Corban Addison, author, attorney, activist, traveler and humanitarian, explains the lasting impact the world's most powerful companies have had by committing themselves to global good. As an author and a lawyer, I’m an outsider to the business of retail. But as a consumer, I pour money into its coffers every day. Until a couple of years ago, I gave little thought to the people who make the products I buy or the environments in which they are made. Without knowing it, I participated in the vast illusion upon which the consumer economy is based—that the things we love to buy and wear magically appear in stores and online all bright and ribbon-tied, waiting for us to take them home. It’s a convenient slight-of-hand. It lets all of us off the hook—consumers, investors, brands, and governments. But the consequences of that illusion—as I have seen with my own eyes—are neither inviting nor pretty. Right now, in dozens of countries across the world, millions of factory workers fulfilling orders for the world’s great consumer-facing brands are laboring under conditions that no decent person would consider dignified. Many are working 80 to 100 hours a week in unsanitary, poorly maintained sweatshops where fires and structural issues proliferate and sexual harassment is common. Others are victims of forced labor, lured by the fraudulent promises of unscrupulous labor brokers into debt bondage that siphons off their earnings for years. Some are the children of home workers who sew beads and sequins on Western clothing at night and sleep during the day instead of going to school. Others have bosses who shirk on paying overtime and fire them for getting pregnant. All of these workers are people like you and me, with children to feed and families to support. I met some of them when I was researching my new novel, A Harvest of Thorns, about the underside of the global fashion industry. Yet unlike workers in the West, where labor laws and workplace protections are plentiful and enforced by regulators with bureaus and budgets, workers in Bangladesh and Malaysia, Honduras and Madagascar, and so many others places, live...

7 Under-The-Radar Retail Strategy Trends For 2017

Trends, like rainstorms, can be fairly easy to predict. You look at the current conditions on the radar screen, consider their proximity and can pretty much nail where and when the rain will fall. This goes for retail events as well as the weather. Consumers increasingly use their mobile devices in the shopping process. They expect more personalized, relevant shopping experiences. They research online and purchase in-store. These practices and preferences have been steadily advancing, so it is easy to predict and prepare for the continuing trends. However, it’s those events that are just under the radar, those freak storms that come from nowhere, that tend to have a more lasting effect. These under-the-radar trends are also occurring in retail, but with less notice. So I asked the retail experts: What do you predict will be the stealth trends of 2017? From artificial intelligence to increased spending among men, they shared small but notable activities of today that will influence retail in 2017. Following are seven under-the-radar trends provided by several retail industry experts. The Menaissance: “We will continue to see men take the lead in spend(ing). Already, for the first time ever, men are outspending women by 13% and early indicators predict that the menswear market will expand 8.3% next year (“The Boutique@Ogilvy 2016 Men’s Shopping Report”). That’s 1.5 times more than women’s! Expect more struggling retailers to bring menswear front and center.” — Christine Sica, retail analyst and CEO of Mox Group Strategists, Miami, Florida Getting personal, artificially: “The savviest retailers are taking advantage of advancements in machine learning, deep analytics and artificial intelligence (AI) for a more targeted and personalized shopping experience. Customers now have longer digital footprints (shopping histories, social media profiles and interests), giving retailers easy access to offer a tailored selection of products. Brands such as The North Face and 1-800-Flowers.Com are already using AI to provide personalized recommendations.” — Emily Bezzant, head analyst at Edited, a retail analytics company with offices in New York, London and Melbourne Co-shopping means growing carts: “Increasingly, the task of grocery shopping is being divided among various family members. Nearly 60% of households (58%, according...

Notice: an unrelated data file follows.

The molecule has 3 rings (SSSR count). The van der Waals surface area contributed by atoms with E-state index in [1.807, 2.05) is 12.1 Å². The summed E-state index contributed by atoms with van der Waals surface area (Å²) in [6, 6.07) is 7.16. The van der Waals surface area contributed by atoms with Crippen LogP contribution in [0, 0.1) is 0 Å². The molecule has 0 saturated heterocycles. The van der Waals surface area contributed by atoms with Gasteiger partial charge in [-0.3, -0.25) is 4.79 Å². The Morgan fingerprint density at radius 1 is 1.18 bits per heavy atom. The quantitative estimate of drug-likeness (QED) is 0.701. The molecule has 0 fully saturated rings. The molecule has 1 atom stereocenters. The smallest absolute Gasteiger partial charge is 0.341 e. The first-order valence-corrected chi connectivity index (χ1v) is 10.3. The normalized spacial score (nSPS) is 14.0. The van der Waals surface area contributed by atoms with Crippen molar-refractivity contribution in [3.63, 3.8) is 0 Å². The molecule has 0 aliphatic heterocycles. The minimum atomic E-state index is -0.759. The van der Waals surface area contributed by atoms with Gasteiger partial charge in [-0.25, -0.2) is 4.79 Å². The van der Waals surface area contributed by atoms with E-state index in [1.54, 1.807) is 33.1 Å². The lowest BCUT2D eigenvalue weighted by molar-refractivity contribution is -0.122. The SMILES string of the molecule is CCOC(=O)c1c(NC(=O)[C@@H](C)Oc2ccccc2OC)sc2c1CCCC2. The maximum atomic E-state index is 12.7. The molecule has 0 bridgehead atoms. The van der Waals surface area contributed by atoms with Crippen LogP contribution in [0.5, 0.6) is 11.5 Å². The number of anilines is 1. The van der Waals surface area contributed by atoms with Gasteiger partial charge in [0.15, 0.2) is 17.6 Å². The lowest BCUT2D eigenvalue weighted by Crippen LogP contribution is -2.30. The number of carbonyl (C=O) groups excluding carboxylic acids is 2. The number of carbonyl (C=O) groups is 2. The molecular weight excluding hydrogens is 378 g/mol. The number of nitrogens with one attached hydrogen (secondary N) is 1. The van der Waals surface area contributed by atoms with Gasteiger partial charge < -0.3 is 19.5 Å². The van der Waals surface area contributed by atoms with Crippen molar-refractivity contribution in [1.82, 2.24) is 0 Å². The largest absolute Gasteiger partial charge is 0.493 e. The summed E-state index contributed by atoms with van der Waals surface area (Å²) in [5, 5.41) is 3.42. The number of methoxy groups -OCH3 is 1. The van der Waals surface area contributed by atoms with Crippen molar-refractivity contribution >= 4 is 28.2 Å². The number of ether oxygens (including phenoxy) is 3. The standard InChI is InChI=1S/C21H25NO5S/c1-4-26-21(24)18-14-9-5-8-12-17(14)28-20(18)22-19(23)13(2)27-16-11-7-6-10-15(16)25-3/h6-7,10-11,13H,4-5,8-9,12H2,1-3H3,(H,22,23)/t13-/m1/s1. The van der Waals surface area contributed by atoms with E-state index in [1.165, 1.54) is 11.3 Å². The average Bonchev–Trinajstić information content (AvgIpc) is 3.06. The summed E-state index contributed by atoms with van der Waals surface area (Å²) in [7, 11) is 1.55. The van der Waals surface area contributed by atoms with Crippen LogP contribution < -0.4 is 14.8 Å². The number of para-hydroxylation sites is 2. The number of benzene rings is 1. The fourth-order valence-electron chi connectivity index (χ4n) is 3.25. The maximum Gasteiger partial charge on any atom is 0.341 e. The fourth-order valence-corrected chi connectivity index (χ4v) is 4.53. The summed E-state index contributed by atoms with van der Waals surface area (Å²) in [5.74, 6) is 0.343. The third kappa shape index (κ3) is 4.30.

Why All 4 of Google’s Micro-Moments Are Actually Local

When America’s first star TV chef, Julia Child, demonstrated the use of a wire whisk on her 1960’s cooking show, the city of Pittsburgh sold out of them. Pennsylvanians may well have owned a few of these implements prior to the show’s air date, but probably didn’t spend a lot of time thinking about them. After the show, however, wire whisks were on everyone’s mind and they simply had to have one. Call it a retro micro-moment, and imagine consumers jamming the lines of rotary phones or hoofing it around town in quest of this gleaming gadget … then zoom up to the present and see us all on our mobile devices. I like this anecdote from the pages of culinary history because it encapsulates all four of Google’s stated core micro-moments: I want to know - Consumers were watching a local broadcast of this show in Pittsburgh because they wanted to know how to make an omelet. I want to go - Consumers then scoured the city in search of the proper whisk. I want to buy - Consumers then purchased the implement at a chosen retailer. I want to do - And finally, consumers either referred to the notes they had taken during the show (no DVRs back then) or might have turned to Julia Child’s cookbook to actually beat up their first-ever omelet. Not only does the wire whisk story foreshadow the modern micro-moment, it also provides a roadmap for tying each of the 4 stages to local SEO via current technology. I’ve seen other bloggers pointing to the ‘I want to go’ phase as inherently local, but in this post, I want to demonstrate how your local business can decisively claim all four of these micro-moments as your own, and claim the desirable transactions resulting thereby! Understanding Google’s definition of micro-moments Google whisked up some excitement of their own with the publication of Micro-Moments: Your Guide to Winning the Shift to Mobile. Some of the statistics in the piece are stunning: 65% of smartphone users look for the most relevant information on their devices regardless of what company provides that information, 90% of them aren’t certain...